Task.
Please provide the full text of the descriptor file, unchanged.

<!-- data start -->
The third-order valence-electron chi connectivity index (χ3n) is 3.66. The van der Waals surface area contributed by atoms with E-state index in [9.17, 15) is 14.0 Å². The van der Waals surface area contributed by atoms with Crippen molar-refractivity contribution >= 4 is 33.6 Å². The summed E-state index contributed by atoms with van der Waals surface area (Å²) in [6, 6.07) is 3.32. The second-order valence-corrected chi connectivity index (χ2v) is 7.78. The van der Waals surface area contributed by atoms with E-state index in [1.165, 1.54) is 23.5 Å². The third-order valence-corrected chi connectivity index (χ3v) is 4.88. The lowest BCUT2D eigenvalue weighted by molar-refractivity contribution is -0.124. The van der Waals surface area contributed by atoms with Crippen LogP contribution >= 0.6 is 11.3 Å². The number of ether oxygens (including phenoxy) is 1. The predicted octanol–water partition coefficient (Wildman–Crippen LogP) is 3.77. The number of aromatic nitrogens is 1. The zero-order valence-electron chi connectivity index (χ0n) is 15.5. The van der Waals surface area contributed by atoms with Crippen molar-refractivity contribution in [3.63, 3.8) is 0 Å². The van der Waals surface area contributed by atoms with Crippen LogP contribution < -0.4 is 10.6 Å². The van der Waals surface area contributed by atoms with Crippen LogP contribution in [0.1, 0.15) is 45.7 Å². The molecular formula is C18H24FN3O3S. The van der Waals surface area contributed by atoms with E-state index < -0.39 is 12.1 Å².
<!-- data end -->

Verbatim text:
The third-order valence-electron chi connectivity index (χ3n) is 3.66. The van der Waals surface area contributed by atoms with E-state index in [9.17, 15) is 14.0 Å². The van der Waals surface area contributed by atoms with Crippen molar-refractivity contribution >= 4 is 33.6 Å². The summed E-state index contributed by atoms with van der Waals surface area (Å²) in [6, 6.07) is 3.32. The second-order valence-corrected chi connectivity index (χ2v) is 7.78. The van der Waals surface area contributed by atoms with E-state index in [1.165, 1.54) is 23.5 Å². The third-order valence-corrected chi connectivity index (χ3v) is 4.88. The lowest BCUT2D eigenvalue weighted by molar-refractivity contribution is -0.124. The van der Waals surface area contributed by atoms with Crippen LogP contribution >= 0.6 is 11.3 Å². The number of ether oxygens (including phenoxy) is 1. The predicted octanol–water partition coefficient (Wildman–Crippen LogP) is 3.77. The number of aromatic nitrogens is 1. The zero-order valence-electron chi connectivity index (χ0n) is 15.5. The van der Waals surface area contributed by atoms with Crippen molar-refractivity contribution in [3.63, 3.8) is 0 Å². The van der Waals surface area contributed by atoms with Crippen LogP contribution < -0.4 is 10.6 Å². The van der Waals surface area contributed by atoms with Crippen LogP contribution in [0.1, 0.15) is 45.7 Å². The molecular formula is C18H24FN3O3S. The van der Waals surface area contributed by atoms with E-state index < -0.39 is 12.1 Å².